The hot spring and the heavy rains of recent weeks mean mosquitoes have been hatching earlier than normal, according to researchers at Wageningen University.
The first generation of new mosquitoes usually get to work around the end of June, but the warm weather meant they were already biting at the end of May. Now the second generation is about to emerge, says Arnold van Vliet of the university’s mosquito radar website Muggenrader.nl.
It normally takes 28 days for a mosquito to grow from egg to fully-flown, but high temperatures speed up the process, Van Vliet said, adding that the early start to the mosquito season means we could be faced with two extra generations this summer.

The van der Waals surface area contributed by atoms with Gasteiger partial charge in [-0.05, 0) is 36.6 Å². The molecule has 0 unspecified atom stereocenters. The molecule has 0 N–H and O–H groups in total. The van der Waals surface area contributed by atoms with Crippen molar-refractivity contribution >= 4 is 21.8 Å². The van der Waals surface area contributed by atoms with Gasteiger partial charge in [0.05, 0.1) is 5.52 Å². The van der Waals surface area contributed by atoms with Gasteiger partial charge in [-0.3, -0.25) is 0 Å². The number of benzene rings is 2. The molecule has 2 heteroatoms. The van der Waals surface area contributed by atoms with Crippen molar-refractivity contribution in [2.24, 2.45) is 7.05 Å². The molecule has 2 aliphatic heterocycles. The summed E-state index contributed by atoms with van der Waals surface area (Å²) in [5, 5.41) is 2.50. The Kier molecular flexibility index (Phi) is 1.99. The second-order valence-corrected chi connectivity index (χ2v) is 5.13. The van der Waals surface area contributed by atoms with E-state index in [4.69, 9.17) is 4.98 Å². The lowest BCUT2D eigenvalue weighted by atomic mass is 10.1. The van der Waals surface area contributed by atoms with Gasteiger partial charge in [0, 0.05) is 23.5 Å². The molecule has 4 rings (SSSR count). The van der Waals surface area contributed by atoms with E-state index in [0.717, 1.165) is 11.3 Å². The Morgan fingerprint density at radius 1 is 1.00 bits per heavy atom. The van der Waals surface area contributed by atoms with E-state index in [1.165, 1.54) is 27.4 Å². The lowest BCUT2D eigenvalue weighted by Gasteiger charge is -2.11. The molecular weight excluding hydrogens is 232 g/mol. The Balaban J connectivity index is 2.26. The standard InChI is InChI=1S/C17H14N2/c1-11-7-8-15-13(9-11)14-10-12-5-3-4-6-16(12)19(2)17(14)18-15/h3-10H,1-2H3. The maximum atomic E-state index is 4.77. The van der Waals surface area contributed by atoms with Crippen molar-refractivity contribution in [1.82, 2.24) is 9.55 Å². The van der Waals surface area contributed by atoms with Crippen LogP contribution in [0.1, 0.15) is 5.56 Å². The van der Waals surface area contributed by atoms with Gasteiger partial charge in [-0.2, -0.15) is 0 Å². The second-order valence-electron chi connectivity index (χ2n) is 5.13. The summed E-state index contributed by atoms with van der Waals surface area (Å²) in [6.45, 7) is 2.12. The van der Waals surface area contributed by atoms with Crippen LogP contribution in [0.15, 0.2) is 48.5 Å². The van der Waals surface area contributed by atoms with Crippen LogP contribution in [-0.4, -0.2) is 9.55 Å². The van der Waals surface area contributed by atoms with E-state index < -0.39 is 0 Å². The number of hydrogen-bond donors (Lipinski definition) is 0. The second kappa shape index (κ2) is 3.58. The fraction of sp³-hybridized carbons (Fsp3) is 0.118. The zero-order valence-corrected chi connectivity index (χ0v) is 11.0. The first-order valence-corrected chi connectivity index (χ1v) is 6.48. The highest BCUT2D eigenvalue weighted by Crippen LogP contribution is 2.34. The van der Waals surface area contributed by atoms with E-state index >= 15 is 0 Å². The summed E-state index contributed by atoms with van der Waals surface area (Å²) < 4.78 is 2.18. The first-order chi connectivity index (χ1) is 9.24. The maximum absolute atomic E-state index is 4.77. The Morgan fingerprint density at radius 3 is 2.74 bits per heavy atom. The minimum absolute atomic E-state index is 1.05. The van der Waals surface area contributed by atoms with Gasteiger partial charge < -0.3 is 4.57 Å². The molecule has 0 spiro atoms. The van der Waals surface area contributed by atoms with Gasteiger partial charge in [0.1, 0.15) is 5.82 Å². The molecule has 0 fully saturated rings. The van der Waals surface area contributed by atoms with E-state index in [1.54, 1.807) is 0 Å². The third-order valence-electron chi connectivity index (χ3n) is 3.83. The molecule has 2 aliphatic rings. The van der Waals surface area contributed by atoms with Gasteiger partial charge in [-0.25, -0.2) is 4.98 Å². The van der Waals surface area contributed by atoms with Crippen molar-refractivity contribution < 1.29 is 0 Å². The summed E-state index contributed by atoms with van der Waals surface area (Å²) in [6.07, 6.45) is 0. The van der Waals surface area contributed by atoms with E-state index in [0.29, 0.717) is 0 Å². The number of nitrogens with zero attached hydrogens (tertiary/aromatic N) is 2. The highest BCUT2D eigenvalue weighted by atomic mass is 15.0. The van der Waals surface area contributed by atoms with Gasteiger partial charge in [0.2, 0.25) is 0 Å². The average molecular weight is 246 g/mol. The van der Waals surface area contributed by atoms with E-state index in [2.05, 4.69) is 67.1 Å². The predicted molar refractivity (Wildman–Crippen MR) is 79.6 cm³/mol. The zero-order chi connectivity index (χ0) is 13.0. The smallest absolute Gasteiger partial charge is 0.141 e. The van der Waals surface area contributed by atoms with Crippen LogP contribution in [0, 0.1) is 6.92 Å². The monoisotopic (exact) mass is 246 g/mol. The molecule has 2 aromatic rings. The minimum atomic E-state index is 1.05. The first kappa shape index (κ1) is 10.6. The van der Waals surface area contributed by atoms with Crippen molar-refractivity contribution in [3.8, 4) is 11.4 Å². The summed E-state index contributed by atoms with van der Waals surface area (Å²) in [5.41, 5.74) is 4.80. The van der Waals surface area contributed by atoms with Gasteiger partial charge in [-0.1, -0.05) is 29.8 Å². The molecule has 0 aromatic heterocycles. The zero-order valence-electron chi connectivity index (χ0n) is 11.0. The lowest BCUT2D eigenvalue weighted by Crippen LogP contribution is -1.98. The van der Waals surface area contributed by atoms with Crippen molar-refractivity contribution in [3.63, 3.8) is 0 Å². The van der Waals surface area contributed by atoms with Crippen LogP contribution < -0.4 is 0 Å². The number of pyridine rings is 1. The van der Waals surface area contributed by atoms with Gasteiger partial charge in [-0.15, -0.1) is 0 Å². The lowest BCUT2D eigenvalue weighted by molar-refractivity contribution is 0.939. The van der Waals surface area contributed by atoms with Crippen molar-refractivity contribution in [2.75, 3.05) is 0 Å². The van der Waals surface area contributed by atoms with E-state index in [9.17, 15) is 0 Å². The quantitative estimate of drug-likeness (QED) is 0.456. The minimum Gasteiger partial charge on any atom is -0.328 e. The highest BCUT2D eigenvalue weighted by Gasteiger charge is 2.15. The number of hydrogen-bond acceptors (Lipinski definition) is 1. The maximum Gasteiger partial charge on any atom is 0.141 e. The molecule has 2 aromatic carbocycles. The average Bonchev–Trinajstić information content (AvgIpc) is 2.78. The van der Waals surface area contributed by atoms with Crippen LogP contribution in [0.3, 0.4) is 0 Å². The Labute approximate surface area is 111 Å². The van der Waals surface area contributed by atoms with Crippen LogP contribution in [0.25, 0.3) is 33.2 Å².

The problem would be solved by a long period with no rain so that the breeding pools dry up, he said. In the meantime, people with gardens should empty pots of water and check for larvae every two weeks.
‘That makes an enormous difference when you consider that a liter of water can be home to a couple of hundred mosquito larvae,’ he told broadcaster NOS.
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